Around the State

City’s smoking ban sparks complaints

BUCKHANNON — A new smoking ban in Buckhannon apparently is headed for some revisions.

Mayor Kenneth Davidson says he supports the ban on smoking in public parks and recreation areas, but the ban might be going too far by including electronic cigarettes.

Davidson also wants city police officers to ease up on the ban during the West Virginia Strawberry Festival.

Some residents have complained about attempts to snuff their smoking.

The smoking ban applies to public parks and recreational areas within the corporate limits of Buckhannon. It includes areas where events such as the Strawberry Festival occur.

Some residents and council members have said they support the ban. Some festival-goers complain that smoking has kept them away from the event in the past.



Suspended officer found dead: A Williamson police officer charged with DUI after crashing his cruiser in Kentucky and suspended without pay has been found dead.

Kentucky State Police had arrested 27-year-old Jefferson Taylor III of McCarr, Ky., April 30 in Hardy.

Taylor, who was off duty at the time of the crash, is charged with driving under the influence of alcohol or drugs and leaving the scene of an accident. Troopers found him at his parents’ house after the crash.

Williamson Police Chief Dave Rockel said that Taylor has been with the department nearly two years, and the charges come as shock.



Two tuberculosis cases confirmed: The Cabell-Huntington Health Department is making contact with more than 100 people as it investigates two confirmed cases of tuberculosis.

The agency issued a health advisory Friday regarding both cases, which were confirmed late last week in the Huntington area.

The department estimates the two infected patients might have exposed 150 people.

While federal privacy laws restrict the agency from releasing the patients’ identities and other specifics, officials say they’ll be making contact with anyone who had been exposed.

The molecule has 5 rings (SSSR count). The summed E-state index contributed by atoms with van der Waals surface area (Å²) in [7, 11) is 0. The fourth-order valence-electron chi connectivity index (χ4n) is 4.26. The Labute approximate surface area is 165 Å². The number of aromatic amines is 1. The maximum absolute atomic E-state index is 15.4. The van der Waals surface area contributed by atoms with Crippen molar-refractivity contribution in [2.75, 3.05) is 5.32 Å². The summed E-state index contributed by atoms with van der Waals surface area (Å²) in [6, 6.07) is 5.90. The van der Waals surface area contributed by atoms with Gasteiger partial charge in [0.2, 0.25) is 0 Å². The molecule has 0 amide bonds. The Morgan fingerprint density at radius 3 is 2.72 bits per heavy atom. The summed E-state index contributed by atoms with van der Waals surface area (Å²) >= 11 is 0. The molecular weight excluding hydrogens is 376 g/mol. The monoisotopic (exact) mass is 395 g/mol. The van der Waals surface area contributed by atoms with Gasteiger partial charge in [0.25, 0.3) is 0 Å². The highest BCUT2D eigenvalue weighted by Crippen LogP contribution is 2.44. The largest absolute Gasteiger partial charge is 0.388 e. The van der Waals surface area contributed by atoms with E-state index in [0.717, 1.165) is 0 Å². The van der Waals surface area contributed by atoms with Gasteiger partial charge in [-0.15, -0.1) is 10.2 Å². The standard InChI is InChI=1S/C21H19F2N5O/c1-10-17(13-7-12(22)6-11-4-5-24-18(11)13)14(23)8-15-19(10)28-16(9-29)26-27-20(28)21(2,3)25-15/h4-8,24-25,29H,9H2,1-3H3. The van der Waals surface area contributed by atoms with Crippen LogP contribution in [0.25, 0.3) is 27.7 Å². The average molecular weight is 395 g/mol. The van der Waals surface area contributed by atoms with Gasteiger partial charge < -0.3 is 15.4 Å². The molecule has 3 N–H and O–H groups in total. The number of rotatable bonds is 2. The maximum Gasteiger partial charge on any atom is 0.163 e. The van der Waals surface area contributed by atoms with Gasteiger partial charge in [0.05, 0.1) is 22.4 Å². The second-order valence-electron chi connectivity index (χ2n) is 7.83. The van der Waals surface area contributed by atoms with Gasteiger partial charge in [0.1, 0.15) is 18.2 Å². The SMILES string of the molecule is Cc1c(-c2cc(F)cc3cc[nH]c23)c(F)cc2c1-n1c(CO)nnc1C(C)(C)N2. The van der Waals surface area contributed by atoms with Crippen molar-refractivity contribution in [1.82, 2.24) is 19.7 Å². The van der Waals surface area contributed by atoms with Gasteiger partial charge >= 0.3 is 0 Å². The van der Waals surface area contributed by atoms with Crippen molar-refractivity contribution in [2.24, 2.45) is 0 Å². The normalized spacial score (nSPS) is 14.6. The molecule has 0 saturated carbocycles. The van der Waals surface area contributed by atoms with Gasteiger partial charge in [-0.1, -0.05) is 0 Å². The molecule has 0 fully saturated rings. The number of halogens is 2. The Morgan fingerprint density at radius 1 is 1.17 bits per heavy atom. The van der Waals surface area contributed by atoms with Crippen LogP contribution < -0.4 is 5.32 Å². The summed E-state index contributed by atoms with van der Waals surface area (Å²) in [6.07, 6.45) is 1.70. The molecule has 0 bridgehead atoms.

Agency spokeswoman Elizabeth Ayers says the additional tests were precautionary steps and should not cause widespread concern.



Convictions mount for distracted driving: In the first 10 months since a West Virginia law banned driving while texting or talking on a hand-held cell phone, 125 offenders have been convicted of doing just that.

The number of convictions was based on data from the Division of Motor Vehicles.

With 13 convictions, Beckley Municipal Court had the largest number of convictions. It was followed by Berkeley County, with 12. Kanawha County reported 10 convictions.

The Legislature passed Gov. Earl Ray Tomblin’s distracted-driving bill last year.

Drivers caught texting while behind the wheel face fines of $100 for a first offense, $200 for a second violation and $300 for subsequent offenses.

Using a handheld cellphone to talk becomes a primary offense July 1.


Weather KOs motorcycle run for slain sheriff: Stiff winds and rain forced the cancellation of the Sheriff Eugene Crum Memorial Poker Run.

Organizers say they’ll reschedule the memorial ride, which was to occur Sunday.

The memorial on wheels was to pass through Williamson, where the Mingo County lawman was fatally shot on April 3 as he sat in his cruiser eating lunch.

The procession was also to pass through Crum’s hometown of Taylorville.

Organizers expected more than 200 motorcycles to participate in the memorial motorcycle ride.

The ride was part of a three-day Rally in the Valley motorcycle gathering that began Friday.



Seneca plans $1M psychiatric facility: Seneca Health Services Inc. plans to build a $1 million inpatient psychiatric treatment facility in Greenbrier County that will serve patients from six counties.

The 12-bed facility will be constructed near Seneca’s outpatient clinic in Maxwelton.

Vice president of clinical services Marcie Vaughan says that the facility will fill a need for inpatient psychiatric treatment in the region.

The state Bureau for Behavioral Health will fund the operational cost of six beds designated for detoxification. Seneca will fund six beds for crisis stabilization.

The facility will serve patients from Greenbrier, Pocahontas, Nicholas, Webster, Monroe and Summers counties.

Vaughan says the facility will create 20 to 25 jobs. It could begin accepting patients in the fall.



Scenic railroad celebrates 50 years in June: Fifty years to the day after the first tourist train made its way up Cheat Mountain, the Cass Scenic Railroad will make a special anniversary run.

On June 15, Shay No. 4 will haul 240 passengers to Whittaker Station.

Cass was a logging town that relied on the timber industry and mill operations to survive. But by 1960, that industry was tapped out.

A new forest and economy began to grow. On June 15, 1963, Shay No. 1 and Shay No. 4 chugged up the mountain at 10:03 a.m. with passengers in four converted flat cars.

Today, the full trip to Bald Knob takes about 4 1/2 hours. It’s the third-highest point in West Virginia at 4,700 feet.

Daily trips run from May 24 through October 27.


— Compiled by Robert Smith with information from the Associated Press


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